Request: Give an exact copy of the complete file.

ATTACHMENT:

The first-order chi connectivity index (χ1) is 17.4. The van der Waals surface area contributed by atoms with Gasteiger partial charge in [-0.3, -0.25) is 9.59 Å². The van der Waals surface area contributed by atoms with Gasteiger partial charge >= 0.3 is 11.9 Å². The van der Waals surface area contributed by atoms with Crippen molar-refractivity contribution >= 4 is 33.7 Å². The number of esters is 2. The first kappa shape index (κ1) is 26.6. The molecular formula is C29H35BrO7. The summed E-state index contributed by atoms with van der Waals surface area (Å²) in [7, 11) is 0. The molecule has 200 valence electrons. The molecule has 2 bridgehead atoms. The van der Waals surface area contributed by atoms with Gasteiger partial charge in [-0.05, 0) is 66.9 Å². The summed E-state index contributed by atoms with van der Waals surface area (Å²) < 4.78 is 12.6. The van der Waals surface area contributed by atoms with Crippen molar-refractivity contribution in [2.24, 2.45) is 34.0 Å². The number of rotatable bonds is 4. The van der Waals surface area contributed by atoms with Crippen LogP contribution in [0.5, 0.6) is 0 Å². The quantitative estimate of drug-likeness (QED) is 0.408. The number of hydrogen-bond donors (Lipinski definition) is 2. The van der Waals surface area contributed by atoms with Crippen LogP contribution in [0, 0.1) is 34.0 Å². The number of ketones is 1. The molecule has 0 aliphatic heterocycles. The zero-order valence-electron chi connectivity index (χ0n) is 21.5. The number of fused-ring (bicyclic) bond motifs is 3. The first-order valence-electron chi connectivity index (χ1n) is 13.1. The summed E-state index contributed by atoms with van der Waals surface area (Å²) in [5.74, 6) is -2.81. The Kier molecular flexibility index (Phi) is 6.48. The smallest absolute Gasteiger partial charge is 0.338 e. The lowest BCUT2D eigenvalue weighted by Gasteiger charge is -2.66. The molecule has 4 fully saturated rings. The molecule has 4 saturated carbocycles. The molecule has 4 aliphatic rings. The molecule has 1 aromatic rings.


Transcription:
The first-order chi connectivity index (χ1) is 17.4. The van der Waals surface area contributed by atoms with Gasteiger partial charge in [-0.3, -0.25) is 9.59 Å². The van der Waals surface area contributed by atoms with Gasteiger partial charge >= 0.3 is 11.9 Å². The van der Waals surface area contributed by atoms with Crippen molar-refractivity contribution >= 4 is 33.7 Å². The number of esters is 2. The first kappa shape index (κ1) is 26.6. The molecular formula is C29H35BrO7. The summed E-state index contributed by atoms with van der Waals surface area (Å²) in [7, 11) is 0. The molecule has 200 valence electrons. The molecule has 2 bridgehead atoms. The van der Waals surface area contributed by atoms with Gasteiger partial charge in [-0.05, 0) is 66.9 Å². The summed E-state index contributed by atoms with van der Waals surface area (Å²) < 4.78 is 12.6. The van der Waals surface area contributed by atoms with Crippen molar-refractivity contribution in [2.24, 2.45) is 34.0 Å². The number of rotatable bonds is 4. The van der Waals surface area contributed by atoms with Crippen LogP contribution in [0.5, 0.6) is 0 Å². The quantitative estimate of drug-likeness (QED) is 0.408. The number of hydrogen-bond donors (Lipinski definition) is 2. The van der Waals surface area contributed by atoms with Crippen LogP contribution in [0, 0.1) is 34.0 Å². The number of ketones is 1. The molecule has 0 aliphatic heterocycles. The zero-order valence-electron chi connectivity index (χ0n) is 21.5. The number of fused-ring (bicyclic) bond motifs is 3. The first-order valence-electron chi connectivity index (χ1n) is 13.1. The summed E-state index contributed by atoms with van der Waals surface area (Å²) in [5.74, 6) is -2.81. The Kier molecular flexibility index (Phi) is 6.48. The smallest absolute Gasteiger partial charge is 0.338 e. The lowest BCUT2D eigenvalue weighted by Gasteiger charge is -2.66. The molecule has 4 fully saturated rings. The molecule has 4 saturated carbocycles. The molecule has 4 aliphatic rings. The molecule has 1 aromatic rings.